In lieu of regulating universities, Trump administration encourages them to furnish students with information on expenses and results — but some of the data is inaccurate
Want to find out how much it will cost to go to Arkansas Northeastern College? The federal government has a website that promises you can “Calculate your personal net price.” But clicking on that link brings you to the college’s own home page with a fun photo of its cuddly mascot and no immediate sign of anything about cost.
Howard University? The link from the U.S. Department of Education’s College Scorecard takes you to a primer about how financial aid works. For the University of St Francis in Illinois, it lands on “page can’t be found.”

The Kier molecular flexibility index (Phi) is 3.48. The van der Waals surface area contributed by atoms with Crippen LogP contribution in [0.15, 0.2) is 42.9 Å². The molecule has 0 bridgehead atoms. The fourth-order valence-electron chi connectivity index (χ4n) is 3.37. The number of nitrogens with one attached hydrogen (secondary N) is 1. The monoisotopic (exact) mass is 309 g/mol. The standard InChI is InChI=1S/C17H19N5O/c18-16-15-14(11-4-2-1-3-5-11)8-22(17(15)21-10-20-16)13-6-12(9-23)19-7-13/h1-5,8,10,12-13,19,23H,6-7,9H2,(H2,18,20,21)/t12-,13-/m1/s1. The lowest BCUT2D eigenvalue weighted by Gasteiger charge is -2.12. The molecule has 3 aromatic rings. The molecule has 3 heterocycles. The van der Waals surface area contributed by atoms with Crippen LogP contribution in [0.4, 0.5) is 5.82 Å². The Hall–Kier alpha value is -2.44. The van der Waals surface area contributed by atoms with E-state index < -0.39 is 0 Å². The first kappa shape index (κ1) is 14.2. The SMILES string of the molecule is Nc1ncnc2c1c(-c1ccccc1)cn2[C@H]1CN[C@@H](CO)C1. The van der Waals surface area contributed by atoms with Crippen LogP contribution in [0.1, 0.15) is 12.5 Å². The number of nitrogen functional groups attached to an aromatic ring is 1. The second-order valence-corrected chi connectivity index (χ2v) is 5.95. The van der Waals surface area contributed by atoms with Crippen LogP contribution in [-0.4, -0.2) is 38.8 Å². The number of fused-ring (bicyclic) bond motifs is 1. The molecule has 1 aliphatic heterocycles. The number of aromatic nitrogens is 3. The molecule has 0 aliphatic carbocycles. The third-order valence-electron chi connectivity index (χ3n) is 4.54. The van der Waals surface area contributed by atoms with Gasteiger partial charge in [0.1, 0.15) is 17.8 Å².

The Trump administration is pushing to make college costs, outcomes and other information more accessible as an alternative to regulating institutions with high costs and poor results. But though advocates applaud this transparency — while also largely decrying the rollback of regulation — researchers are discovering that some of the data being made available through or linked from the College Scorecard, the principal federal higher education consumer website, is inaccessible, inaccurate or out of date. Much is provided directly by colleges and universities themselves, with few checks on whether it’s correct — at a time when some schools admit to having falsified information or reported it in misleading ways.